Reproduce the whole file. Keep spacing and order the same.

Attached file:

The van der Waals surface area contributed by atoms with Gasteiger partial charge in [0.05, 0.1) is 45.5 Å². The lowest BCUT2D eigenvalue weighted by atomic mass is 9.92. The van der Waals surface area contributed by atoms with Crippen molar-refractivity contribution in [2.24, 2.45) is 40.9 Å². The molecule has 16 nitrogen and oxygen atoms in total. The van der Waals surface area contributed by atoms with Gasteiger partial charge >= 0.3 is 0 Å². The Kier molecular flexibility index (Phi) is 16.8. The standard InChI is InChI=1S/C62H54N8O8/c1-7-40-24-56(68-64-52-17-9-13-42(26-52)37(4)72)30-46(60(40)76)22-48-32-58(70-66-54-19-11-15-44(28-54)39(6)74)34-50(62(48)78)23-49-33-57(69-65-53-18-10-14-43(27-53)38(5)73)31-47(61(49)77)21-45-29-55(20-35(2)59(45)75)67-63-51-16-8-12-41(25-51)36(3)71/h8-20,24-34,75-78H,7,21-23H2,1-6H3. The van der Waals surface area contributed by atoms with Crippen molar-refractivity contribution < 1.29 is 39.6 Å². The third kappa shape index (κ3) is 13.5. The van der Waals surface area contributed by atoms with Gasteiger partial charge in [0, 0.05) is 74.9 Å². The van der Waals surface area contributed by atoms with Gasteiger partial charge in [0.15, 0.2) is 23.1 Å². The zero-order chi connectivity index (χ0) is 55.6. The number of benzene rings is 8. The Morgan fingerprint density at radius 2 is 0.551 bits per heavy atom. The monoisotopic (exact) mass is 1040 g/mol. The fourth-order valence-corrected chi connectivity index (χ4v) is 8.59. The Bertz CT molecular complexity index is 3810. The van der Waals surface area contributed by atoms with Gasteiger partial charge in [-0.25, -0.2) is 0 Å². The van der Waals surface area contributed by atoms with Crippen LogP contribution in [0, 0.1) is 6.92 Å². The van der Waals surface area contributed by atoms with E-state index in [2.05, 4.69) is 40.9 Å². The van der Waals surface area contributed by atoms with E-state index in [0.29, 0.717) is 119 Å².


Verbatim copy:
The van der Waals surface area contributed by atoms with Gasteiger partial charge in [0.05, 0.1) is 45.5 Å². The lowest BCUT2D eigenvalue weighted by atomic mass is 9.92. The van der Waals surface area contributed by atoms with Crippen molar-refractivity contribution in [2.24, 2.45) is 40.9 Å². The molecule has 16 nitrogen and oxygen atoms in total. The van der Waals surface area contributed by atoms with Gasteiger partial charge >= 0.3 is 0 Å². The Kier molecular flexibility index (Phi) is 16.8. The standard InChI is InChI=1S/C62H54N8O8/c1-7-40-24-56(68-64-52-17-9-13-42(26-52)37(4)72)30-46(60(40)76)22-48-32-58(70-66-54-19-11-15-44(28-54)39(6)74)34-50(62(48)78)23-49-33-57(69-65-53-18-10-14-43(27-53)38(5)73)31-47(61(49)77)21-45-29-55(20-35(2)59(45)75)67-63-51-16-8-12-41(25-51)36(3)71/h8-20,24-34,75-78H,7,21-23H2,1-6H3. The van der Waals surface area contributed by atoms with Crippen molar-refractivity contribution < 1.29 is 39.6 Å². The third kappa shape index (κ3) is 13.5. The van der Waals surface area contributed by atoms with Gasteiger partial charge in [0, 0.05) is 74.9 Å². The van der Waals surface area contributed by atoms with Gasteiger partial charge in [0.15, 0.2) is 23.1 Å². The zero-order chi connectivity index (χ0) is 55.6. The number of benzene rings is 8. The Morgan fingerprint density at radius 2 is 0.551 bits per heavy atom. The monoisotopic (exact) mass is 1040 g/mol. The fourth-order valence-corrected chi connectivity index (χ4v) is 8.59. The Bertz CT molecular complexity index is 3810. The van der Waals surface area contributed by atoms with Gasteiger partial charge in [-0.25, -0.2) is 0 Å². The van der Waals surface area contributed by atoms with Crippen LogP contribution in [0, 0.1) is 6.92 Å². The van der Waals surface area contributed by atoms with E-state index in [2.05, 4.69) is 40.9 Å². The van der Waals surface area contributed by atoms with E-state index in [0.29, 0.717) is 119 Å².